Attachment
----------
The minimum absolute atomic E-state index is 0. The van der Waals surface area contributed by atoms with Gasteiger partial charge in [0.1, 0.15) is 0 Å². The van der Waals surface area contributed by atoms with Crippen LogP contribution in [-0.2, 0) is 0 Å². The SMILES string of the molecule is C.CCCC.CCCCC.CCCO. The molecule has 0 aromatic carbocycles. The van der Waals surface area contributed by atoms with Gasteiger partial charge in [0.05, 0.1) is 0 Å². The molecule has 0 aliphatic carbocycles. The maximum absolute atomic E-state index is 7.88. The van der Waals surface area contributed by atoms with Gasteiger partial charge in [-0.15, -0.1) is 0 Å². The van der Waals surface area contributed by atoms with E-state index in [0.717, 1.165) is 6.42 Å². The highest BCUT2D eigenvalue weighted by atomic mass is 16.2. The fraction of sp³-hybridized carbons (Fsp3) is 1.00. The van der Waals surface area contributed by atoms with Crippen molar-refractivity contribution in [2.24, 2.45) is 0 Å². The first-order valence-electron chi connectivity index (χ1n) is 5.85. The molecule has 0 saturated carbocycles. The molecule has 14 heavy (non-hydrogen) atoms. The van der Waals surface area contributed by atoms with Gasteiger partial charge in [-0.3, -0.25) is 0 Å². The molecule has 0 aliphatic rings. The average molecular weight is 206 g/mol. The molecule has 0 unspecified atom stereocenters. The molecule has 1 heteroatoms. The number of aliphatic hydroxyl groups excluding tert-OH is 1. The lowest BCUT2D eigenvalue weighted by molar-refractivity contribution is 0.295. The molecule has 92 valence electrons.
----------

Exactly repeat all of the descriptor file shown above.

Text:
The minimum absolute atomic E-state index is 0. The van der Waals surface area contributed by atoms with Gasteiger partial charge in [0.1, 0.15) is 0 Å². The van der Waals surface area contributed by atoms with Crippen LogP contribution in [-0.2, 0) is 0 Å². The SMILES string of the molecule is C.CCCC.CCCCC.CCCO. The molecule has 0 aromatic carbocycles. The van der Waals surface area contributed by atoms with Gasteiger partial charge in [0.05, 0.1) is 0 Å². The molecule has 0 aliphatic carbocycles. The maximum absolute atomic E-state index is 7.88. The van der Waals surface area contributed by atoms with Gasteiger partial charge in [-0.15, -0.1) is 0 Å². The van der Waals surface area contributed by atoms with E-state index in [0.717, 1.165) is 6.42 Å². The highest BCUT2D eigenvalue weighted by atomic mass is 16.2. The fraction of sp³-hybridized carbons (Fsp3) is 1.00. The van der Waals surface area contributed by atoms with Crippen molar-refractivity contribution in [2.24, 2.45) is 0 Å². The first-order valence-electron chi connectivity index (χ1n) is 5.85. The molecule has 0 saturated carbocycles. The molecule has 14 heavy (non-hydrogen) atoms. The van der Waals surface area contributed by atoms with Gasteiger partial charge in [-0.3, -0.25) is 0 Å². The molecule has 0 aliphatic rings. The average molecular weight is 206 g/mol. The molecule has 0 unspecified atom stereocenters. The molecule has 1 heteroatoms. The number of aliphatic hydroxyl groups excluding tert-OH is 1. The lowest BCUT2D eigenvalue weighted by molar-refractivity contribution is 0.295. The molecule has 92 valence electrons.